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post #1 of 26 Old 06-12-2007 Thread Starter
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Purchasing documents

I am a Canadian intending to buy a used boat in the US. Can someone tell me what documents, beside purchasing agreement, I should request from the broker/owner team. The boat is documented with CG and is located in NC. Is the broker or owner obligated (if I ask for) to present the boat title at the closing?
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post #2 of 26 Old 06-12-2007
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If it has one, yes. A title has only been mandatory since Jan 1, 07 on old boats.
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post #3 of 26 Old 06-12-2007
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Quote:
Originally Posted by USCGRET1990
If it has one, yes. A title has only been mandatory since Jan 1, 07 on old boats.

Even for "documented" boats? I thought those still have separate documents? How can there be both a title and documentation?
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post #4 of 26 Old 06-12-2007
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I think that's a typo on "07". HINs have been mandatory since 1972, and boats are "titled property" in most states since sometime in the 70's as well.

Since the vessel is USCG documented, it has a valid title and you should ask for all the documents (title, maybe builder's statement, current documentation) that are available for it. The title will usually be transferred into your name, literally "signed over to you" at the time that you pay for the boat. The USCG documentation will have to be cancelled or terminated, since you are not a US citizen.

If you are taking the boat back to Canada, find out from your provincial authorities what you will need. Probably a bill of sale marked "PAID", possibly witnessed or notarized. If you are leaving it in the States, you can only apply for state registration for it--and you'll need an address in the state that you register it and keep it in. Aliens can register a boat with any state in the US, you just can't document it because documentation is reserved for citizens, and carries obligations along with national flagging.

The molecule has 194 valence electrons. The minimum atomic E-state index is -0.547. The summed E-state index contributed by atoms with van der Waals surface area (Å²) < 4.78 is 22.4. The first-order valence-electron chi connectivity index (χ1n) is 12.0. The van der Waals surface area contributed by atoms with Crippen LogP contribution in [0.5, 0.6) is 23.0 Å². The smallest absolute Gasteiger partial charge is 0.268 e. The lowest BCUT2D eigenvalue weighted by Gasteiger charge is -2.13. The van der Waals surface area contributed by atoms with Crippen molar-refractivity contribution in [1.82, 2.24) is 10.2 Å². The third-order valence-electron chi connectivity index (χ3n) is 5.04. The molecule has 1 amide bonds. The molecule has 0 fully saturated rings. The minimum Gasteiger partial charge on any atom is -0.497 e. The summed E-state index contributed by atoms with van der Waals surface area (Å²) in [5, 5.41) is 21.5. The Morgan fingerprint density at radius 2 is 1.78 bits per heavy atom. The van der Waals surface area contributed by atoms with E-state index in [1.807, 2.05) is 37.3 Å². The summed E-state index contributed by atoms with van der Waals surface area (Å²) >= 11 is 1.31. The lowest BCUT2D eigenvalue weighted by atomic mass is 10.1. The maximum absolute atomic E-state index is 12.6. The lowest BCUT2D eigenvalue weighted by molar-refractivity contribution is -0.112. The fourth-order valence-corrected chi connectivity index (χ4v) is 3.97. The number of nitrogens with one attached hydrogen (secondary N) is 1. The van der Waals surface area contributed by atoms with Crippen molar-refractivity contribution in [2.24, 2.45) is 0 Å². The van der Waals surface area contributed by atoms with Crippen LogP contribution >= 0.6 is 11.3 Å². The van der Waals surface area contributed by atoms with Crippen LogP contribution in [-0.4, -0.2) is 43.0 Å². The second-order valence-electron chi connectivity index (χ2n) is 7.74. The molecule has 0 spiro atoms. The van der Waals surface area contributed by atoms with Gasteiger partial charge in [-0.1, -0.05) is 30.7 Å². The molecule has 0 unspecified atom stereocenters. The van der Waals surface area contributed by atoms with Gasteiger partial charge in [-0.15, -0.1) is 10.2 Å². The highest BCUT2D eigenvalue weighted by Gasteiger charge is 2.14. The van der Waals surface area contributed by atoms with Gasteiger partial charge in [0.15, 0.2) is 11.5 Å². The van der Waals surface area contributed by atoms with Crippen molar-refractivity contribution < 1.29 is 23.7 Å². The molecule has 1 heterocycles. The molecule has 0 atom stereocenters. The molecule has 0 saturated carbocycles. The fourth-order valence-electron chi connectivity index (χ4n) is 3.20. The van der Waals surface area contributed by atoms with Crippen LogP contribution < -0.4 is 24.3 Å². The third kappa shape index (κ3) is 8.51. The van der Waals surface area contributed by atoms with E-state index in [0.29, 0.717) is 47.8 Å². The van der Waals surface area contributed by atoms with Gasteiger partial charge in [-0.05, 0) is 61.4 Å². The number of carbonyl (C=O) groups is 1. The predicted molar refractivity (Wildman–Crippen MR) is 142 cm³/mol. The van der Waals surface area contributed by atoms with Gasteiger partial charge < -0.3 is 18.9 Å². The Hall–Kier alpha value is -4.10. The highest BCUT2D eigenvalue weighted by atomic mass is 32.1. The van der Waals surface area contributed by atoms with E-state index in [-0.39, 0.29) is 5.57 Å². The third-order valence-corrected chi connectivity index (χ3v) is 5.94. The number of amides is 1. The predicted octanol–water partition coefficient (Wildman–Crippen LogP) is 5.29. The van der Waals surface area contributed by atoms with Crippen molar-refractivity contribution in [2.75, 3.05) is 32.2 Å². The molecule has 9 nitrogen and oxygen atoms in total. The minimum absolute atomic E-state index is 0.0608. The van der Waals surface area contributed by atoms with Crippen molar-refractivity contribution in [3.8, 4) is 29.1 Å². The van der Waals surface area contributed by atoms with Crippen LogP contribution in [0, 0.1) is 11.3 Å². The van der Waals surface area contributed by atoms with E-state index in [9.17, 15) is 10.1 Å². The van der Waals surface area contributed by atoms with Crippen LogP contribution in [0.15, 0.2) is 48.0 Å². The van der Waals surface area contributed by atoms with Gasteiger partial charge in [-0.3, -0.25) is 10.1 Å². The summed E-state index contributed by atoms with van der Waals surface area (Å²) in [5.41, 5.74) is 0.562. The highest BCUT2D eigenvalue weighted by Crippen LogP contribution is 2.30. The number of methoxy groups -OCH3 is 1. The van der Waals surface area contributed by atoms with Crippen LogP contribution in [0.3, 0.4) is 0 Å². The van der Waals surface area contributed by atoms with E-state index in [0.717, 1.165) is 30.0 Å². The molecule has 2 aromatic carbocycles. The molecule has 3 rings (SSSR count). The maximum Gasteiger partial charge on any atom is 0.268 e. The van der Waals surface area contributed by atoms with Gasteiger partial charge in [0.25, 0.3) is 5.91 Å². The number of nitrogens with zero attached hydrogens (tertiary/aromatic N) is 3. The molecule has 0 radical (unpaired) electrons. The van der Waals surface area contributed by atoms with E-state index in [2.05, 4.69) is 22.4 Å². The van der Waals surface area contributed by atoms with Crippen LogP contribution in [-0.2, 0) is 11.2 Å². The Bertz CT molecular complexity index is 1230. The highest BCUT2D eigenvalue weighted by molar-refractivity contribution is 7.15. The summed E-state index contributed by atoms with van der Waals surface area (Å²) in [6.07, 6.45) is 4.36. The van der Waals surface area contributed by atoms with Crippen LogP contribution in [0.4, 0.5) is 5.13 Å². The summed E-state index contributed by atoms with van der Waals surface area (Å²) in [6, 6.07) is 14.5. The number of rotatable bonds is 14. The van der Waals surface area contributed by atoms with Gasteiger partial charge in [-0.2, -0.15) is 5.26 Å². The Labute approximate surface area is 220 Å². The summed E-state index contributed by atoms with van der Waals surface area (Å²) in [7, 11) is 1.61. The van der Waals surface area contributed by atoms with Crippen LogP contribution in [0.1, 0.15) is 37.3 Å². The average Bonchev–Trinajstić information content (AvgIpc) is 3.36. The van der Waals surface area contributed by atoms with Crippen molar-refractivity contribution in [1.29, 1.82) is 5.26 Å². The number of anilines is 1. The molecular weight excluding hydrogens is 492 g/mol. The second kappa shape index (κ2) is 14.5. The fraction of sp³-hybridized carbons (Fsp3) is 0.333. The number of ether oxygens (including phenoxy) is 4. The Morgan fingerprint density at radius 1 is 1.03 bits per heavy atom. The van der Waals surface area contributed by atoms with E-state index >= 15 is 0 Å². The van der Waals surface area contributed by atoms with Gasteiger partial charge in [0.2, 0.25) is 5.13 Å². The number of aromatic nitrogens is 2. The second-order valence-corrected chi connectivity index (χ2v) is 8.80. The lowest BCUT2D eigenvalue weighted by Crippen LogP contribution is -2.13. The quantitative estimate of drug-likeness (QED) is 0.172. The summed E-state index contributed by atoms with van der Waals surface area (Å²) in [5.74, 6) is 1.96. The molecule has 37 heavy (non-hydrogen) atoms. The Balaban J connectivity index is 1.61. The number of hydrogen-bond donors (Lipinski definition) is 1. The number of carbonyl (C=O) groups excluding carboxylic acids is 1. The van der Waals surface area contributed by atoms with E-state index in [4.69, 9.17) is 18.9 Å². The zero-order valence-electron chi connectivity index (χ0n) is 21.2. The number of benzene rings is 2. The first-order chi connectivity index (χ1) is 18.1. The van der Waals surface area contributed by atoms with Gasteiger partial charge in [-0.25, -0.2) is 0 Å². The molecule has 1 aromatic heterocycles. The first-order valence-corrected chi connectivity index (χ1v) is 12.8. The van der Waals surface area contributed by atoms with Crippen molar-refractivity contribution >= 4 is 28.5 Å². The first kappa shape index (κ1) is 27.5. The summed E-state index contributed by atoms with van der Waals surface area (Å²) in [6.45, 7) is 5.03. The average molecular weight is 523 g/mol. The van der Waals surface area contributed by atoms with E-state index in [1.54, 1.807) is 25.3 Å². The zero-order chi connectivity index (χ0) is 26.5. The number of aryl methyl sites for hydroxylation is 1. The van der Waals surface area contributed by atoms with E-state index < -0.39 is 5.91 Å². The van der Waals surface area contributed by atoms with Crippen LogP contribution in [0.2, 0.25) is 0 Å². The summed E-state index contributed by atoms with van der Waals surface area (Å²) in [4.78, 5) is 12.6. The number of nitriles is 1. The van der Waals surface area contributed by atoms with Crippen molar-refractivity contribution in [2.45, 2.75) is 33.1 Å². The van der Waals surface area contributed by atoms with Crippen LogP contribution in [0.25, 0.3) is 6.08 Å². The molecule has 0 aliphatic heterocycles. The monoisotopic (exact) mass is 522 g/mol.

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post #5 of 26 Old 06-12-2007
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Mandatory by whom?

Quote:
Originally Posted by USCGRET1990
If it has one, yes. A title has only been mandatory since Jan 1, 07 on old boats.
Who has made titles mandatory, where? I thought most states don't require titles for documentated boats, certainly MA does not. It appears the NC does not either (https://www.ncwildlife.org/pg01_License/pg1c1.htm#q6).

Where Rodz47 is not an American citizen I believe the documentation cannot be transferred to him, so he may in fact need to apply for a title...my advice would be to discuss this situation with a documentation specialist such as http://www.vesseldoc.com/ to ensure there's no surprises.
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post #6 of 26 Old 06-12-2007
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In order to import the boat into Canada you need to provide a certificate of origin that states the country of manufacture of the boat which must be provided BY THE VENDOR, an invoice and bill of sale (the latter two could be one document - i.e.: an invoice marked "Paid in Full"). Also, although it is not mandatory, it would be a good idea to complete one of these forms, as you will be required to provide the information it asks for:

http://cbsa-asfc.gc.ca/E/pbg/cf/ci1/ci1-fill-07b.pdf

If the vendor can provide you with a copy of the title document, and a COMPLETED application to delist the boat from the US registry or transfer title (I am not sure of the exact process there), and if that title is in the same name as that of the vendor, then it would be good to have that. If not, then you should request a witnessed affidavit stating that the vendor has clear title to the vessel, and that title is in the process of being delisted and that title has passed to you.

Depending on the origin of the boat, it may or may not be NAFTA eligible. If it was made in the US, then it is. If it was made elsewhere it probably is not, but MAY be. This is the information that you need to know as far as rules of origin go - note that your boat would be classified as 'casual goods' rather than commercial goods (assuming you are not bringing it into Canda to resell it: